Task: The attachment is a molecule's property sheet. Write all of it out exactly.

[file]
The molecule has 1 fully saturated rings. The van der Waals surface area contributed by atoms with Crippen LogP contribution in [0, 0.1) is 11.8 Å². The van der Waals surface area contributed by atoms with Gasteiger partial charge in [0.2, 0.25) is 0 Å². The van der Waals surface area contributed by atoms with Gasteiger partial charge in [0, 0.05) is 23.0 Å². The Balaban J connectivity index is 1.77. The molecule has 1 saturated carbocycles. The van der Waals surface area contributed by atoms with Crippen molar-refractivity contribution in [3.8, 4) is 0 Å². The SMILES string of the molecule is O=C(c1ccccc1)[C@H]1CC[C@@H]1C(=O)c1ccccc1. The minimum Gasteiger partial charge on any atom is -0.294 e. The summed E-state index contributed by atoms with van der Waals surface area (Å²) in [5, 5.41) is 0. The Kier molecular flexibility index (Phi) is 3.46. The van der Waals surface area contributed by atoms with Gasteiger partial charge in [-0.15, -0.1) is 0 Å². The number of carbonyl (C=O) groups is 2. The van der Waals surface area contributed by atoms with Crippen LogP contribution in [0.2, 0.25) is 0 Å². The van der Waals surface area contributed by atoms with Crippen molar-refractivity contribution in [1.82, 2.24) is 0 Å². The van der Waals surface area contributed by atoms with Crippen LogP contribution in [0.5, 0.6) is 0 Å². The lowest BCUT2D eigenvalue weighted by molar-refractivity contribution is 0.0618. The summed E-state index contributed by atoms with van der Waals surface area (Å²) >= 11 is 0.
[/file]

The molecule has 1 fully saturated rings. The van der Waals surface area contributed by atoms with Crippen LogP contribution in [0, 0.1) is 11.8 Å². The van der Waals surface area contributed by atoms with Gasteiger partial charge in [0.2, 0.25) is 0 Å². The van der Waals surface area contributed by atoms with Gasteiger partial charge in [0, 0.05) is 23.0 Å². The Balaban J connectivity index is 1.77. The molecule has 1 saturated carbocycles. The van der Waals surface area contributed by atoms with Crippen molar-refractivity contribution in [3.8, 4) is 0 Å². The SMILES string of the molecule is O=C(c1ccccc1)[C@H]1CC[C@@H]1C(=O)c1ccccc1. The minimum Gasteiger partial charge on any atom is -0.294 e. The summed E-state index contributed by atoms with van der Waals surface area (Å²) in [5, 5.41) is 0. The Kier molecular flexibility index (Phi) is 3.46. The van der Waals surface area contributed by atoms with Gasteiger partial charge in [-0.15, -0.1) is 0 Å². The number of carbonyl (C=O) groups is 2. The van der Waals surface area contributed by atoms with Crippen LogP contribution in [0.2, 0.25) is 0 Å². The van der Waals surface area contributed by atoms with Crippen molar-refractivity contribution in [1.82, 2.24) is 0 Å². The van der Waals surface area contributed by atoms with Crippen LogP contribution in [0.5, 0.6) is 0 Å². The lowest BCUT2D eigenvalue weighted by molar-refractivity contribution is 0.0618. The summed E-state index contributed by atoms with van der Waals surface area (Å²) >= 11 is 0.